Mountain States

New Report Finds Uinta Basin VOC Emissions Nearly 50 Percent Lower than Previous Estimates

The first phase of a new report examining air quality in Utah’s Uinta Basin has found volatile organic compound (VOC) emissions are significantly less than previously estimated. This report – the outcome of a multi-year collaboration between the Utah Division of Air Quality (UDAQ), Environmental Protection Agency (EPA) Region 8, and the Ute Indian Tribe – shows VOC emissions basin-wide are about half of previous estimates, with a more than 62 percent drop in Duchesne county and about a 34 percent drop in Uintah county.

Analyzing data from over 96 percent of wells in Uintah and Duchesne counties, the report’s findings further discredit activists’ exaggerated claims about the impact of oil and natural gas activities on the air quality in the region.  Groups like Utah Physicians for a Healthy Environment (UPHE) have criticized oil and gas development in Utah for years, and even recently petitioned the State to increase air regulations. But the data tell a very different story.

According to the report, VOC emission levels from various pieces of equipment and components used in energy production were found to be substantially lower across the board. For example, in Duchesne, dehydrators were found to produce 95 percent less VOC emissions than previous estimates; for Uintah, it was over 84 percent less. This is important because VOCs are thought to be a main contributor to ground level ozone (smog), which groups like UPHE often point to in their calls for increased regulations on oil and natural gas. These results show, however, that steps taken by operators to mitigate emissions have helped improve air quality through the reduction of VOC emissions. As the press release states:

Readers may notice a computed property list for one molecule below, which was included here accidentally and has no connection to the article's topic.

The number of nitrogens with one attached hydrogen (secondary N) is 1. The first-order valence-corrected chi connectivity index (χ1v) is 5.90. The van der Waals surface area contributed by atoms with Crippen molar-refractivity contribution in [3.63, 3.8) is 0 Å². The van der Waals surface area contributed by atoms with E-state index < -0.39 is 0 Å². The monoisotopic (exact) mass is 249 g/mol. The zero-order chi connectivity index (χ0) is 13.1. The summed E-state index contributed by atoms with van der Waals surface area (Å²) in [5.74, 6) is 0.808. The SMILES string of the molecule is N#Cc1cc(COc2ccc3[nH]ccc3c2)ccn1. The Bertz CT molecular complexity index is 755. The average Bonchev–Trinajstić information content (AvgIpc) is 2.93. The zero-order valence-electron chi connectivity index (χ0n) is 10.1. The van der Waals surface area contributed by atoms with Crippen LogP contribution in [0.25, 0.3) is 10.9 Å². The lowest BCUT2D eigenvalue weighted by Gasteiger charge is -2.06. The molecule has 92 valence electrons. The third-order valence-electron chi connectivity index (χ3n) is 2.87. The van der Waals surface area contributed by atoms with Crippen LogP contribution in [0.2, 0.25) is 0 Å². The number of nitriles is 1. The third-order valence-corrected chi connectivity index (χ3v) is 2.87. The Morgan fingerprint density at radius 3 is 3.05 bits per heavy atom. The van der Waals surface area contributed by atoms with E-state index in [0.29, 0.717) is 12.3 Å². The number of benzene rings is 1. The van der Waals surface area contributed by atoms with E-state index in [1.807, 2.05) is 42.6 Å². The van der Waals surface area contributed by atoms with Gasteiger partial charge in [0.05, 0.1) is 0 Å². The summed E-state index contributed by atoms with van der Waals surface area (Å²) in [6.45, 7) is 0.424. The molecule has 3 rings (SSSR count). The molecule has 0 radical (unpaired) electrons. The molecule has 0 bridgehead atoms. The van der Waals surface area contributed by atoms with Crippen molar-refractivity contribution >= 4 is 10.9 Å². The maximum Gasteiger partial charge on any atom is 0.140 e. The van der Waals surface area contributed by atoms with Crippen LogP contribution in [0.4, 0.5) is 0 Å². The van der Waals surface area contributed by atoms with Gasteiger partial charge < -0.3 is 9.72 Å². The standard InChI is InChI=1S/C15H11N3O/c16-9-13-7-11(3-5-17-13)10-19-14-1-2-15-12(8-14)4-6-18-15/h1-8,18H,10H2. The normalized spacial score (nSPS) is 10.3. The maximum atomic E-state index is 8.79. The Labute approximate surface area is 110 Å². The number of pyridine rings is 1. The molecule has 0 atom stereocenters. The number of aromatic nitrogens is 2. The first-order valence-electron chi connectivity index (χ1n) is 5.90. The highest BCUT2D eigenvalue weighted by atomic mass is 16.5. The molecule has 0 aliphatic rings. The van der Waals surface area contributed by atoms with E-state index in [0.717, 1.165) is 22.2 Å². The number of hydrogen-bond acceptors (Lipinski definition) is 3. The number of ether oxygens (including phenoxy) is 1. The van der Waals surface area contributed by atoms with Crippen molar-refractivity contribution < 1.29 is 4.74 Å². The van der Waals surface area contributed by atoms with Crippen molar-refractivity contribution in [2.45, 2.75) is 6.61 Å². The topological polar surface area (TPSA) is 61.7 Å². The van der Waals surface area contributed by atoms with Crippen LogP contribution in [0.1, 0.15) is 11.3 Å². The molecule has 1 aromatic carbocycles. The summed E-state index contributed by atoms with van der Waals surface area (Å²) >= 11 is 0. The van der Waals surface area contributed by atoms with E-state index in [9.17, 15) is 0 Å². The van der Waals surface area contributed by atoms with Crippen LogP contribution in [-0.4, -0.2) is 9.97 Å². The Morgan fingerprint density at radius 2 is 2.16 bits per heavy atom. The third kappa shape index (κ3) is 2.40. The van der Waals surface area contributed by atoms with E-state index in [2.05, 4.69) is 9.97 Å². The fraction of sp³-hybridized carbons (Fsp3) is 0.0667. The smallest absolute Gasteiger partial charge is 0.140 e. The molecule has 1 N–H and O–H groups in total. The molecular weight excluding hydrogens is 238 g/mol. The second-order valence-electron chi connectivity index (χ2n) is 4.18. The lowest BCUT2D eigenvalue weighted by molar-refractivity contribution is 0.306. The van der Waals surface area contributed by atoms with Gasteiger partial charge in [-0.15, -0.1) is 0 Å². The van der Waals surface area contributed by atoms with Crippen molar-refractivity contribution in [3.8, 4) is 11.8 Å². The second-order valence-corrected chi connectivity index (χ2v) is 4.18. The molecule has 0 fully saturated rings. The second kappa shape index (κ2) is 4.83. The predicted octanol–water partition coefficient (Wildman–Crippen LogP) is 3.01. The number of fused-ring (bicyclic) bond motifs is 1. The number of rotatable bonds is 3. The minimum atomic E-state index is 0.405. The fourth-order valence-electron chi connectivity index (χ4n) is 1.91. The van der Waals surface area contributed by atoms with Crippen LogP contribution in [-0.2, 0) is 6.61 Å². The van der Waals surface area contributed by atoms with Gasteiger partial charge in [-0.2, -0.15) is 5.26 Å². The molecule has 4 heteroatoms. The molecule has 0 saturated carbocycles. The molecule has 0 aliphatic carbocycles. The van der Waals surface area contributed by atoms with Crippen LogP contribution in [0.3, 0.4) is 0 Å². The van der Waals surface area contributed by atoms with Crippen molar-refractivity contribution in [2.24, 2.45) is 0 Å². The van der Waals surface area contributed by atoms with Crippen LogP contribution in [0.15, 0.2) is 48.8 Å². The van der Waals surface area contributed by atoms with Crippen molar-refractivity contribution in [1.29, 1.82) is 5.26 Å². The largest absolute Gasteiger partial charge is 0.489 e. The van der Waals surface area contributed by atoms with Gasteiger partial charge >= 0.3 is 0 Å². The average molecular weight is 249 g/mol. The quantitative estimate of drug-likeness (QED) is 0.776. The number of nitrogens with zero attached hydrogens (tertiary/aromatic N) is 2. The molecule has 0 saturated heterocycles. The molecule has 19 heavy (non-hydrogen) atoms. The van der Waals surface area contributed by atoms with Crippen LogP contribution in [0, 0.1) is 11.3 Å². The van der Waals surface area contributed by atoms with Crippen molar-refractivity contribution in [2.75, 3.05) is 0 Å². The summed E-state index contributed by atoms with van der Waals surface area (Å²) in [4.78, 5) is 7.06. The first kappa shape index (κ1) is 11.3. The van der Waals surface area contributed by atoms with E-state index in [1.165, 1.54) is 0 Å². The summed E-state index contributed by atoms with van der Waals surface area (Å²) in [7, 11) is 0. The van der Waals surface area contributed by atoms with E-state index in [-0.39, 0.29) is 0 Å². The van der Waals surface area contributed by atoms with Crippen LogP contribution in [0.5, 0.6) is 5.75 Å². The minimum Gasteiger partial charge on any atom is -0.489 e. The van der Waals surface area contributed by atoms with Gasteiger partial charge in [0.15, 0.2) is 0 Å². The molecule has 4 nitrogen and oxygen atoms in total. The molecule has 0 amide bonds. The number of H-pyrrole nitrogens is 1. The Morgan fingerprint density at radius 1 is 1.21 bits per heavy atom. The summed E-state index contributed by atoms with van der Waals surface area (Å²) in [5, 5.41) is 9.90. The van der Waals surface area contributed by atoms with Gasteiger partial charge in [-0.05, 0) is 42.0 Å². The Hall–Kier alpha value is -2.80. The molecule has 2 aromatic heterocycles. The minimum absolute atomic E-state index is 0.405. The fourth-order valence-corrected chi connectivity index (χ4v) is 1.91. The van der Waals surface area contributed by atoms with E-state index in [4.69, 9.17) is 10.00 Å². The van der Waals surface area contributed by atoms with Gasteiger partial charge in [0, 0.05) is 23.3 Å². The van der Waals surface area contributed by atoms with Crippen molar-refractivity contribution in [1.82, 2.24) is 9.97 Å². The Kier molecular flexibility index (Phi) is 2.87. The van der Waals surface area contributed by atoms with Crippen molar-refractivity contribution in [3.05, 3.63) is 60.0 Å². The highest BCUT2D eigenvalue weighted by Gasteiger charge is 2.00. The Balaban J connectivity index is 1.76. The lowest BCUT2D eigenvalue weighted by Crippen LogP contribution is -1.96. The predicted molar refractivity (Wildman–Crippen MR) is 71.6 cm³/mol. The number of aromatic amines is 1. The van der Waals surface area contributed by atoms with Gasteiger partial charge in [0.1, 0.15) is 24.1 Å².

“Like in other oil and natural gas basins, the new inventory revealed primary VOCs have lower potency for driving ozone.”

The press release continues,

“[T]his downward revision of VOC emissions is yet another example of how industry has been able to reduce emissions while maintaining strong growth in oil and natural gas production.

Additionally, the study found that overall nitrogen oxide (NOx) emissions, another possible precursor to ozone, were about 20 percent lower in Duchesne. Again, dehydrators were found to produce almost 92 percent less NOx in Duchesne and over 96 percent less NOx in Uintah than prior estimates.

Overall, that this report not only shows VOC emissions in the Uintah Basin are lower than previously thought, but that they are half what was estimated, severely weakens any argument activists groups can make about energy development dragging down the region’s air quality. This is not to say there isn’t still work to do, but the progress made in oil and natural gas development to mitigate emissions should be recognized.



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